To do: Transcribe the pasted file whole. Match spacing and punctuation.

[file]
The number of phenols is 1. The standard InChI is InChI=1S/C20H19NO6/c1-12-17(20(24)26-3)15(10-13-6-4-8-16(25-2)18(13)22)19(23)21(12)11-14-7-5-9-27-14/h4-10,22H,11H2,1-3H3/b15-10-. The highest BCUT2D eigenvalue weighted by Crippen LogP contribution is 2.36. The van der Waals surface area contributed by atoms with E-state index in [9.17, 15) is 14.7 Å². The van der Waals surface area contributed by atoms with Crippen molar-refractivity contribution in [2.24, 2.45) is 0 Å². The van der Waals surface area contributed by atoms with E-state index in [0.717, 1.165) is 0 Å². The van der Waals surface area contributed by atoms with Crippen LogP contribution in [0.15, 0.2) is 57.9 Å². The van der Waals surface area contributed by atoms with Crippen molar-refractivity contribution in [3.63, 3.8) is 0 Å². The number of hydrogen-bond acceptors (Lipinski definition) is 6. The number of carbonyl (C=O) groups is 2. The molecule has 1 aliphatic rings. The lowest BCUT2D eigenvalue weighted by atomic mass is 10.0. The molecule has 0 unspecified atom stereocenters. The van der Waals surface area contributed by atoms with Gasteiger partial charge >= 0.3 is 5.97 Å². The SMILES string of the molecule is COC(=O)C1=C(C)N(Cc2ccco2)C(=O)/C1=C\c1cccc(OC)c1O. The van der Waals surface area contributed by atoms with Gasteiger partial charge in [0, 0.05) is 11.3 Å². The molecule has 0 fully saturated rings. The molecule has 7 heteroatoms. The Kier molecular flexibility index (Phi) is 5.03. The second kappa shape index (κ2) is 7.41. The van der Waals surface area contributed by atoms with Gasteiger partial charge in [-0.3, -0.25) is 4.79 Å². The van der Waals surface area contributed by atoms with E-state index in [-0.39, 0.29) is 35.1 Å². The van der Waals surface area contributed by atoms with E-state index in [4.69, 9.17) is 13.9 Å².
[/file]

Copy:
The number of phenols is 1. The standard InChI is InChI=1S/C20H19NO6/c1-12-17(20(24)26-3)15(10-13-6-4-8-16(25-2)18(13)22)19(23)21(12)11-14-7-5-9-27-14/h4-10,22H,11H2,1-3H3/b15-10-. The highest BCUT2D eigenvalue weighted by Crippen LogP contribution is 2.36. The van der Waals surface area contributed by atoms with E-state index in [9.17, 15) is 14.7 Å². The van der Waals surface area contributed by atoms with Crippen molar-refractivity contribution in [2.24, 2.45) is 0 Å². The van der Waals surface area contributed by atoms with E-state index in [0.717, 1.165) is 0 Å². The van der Waals surface area contributed by atoms with Crippen LogP contribution in [0.15, 0.2) is 57.9 Å². The van der Waals surface area contributed by atoms with Crippen molar-refractivity contribution in [3.63, 3.8) is 0 Å². The number of hydrogen-bond acceptors (Lipinski definition) is 6. The number of carbonyl (C=O) groups is 2. The molecule has 1 aliphatic rings. The lowest BCUT2D eigenvalue weighted by atomic mass is 10.0. The molecule has 0 unspecified atom stereocenters. The van der Waals surface area contributed by atoms with Gasteiger partial charge >= 0.3 is 5.97 Å². The SMILES string of the molecule is COC(=O)C1=C(C)N(Cc2ccco2)C(=O)/C1=C\c1cccc(OC)c1O. The van der Waals surface area contributed by atoms with Gasteiger partial charge in [0, 0.05) is 11.3 Å². The molecule has 0 fully saturated rings. The molecule has 7 heteroatoms. The Kier molecular flexibility index (Phi) is 5.03. The second kappa shape index (κ2) is 7.41. The van der Waals surface area contributed by atoms with Gasteiger partial charge in [-0.3, -0.25) is 4.79 Å². The van der Waals surface area contributed by atoms with E-state index in [-0.39, 0.29) is 35.1 Å². The van der Waals surface area contributed by atoms with E-state index in [4.69, 9.17) is 13.9 Å².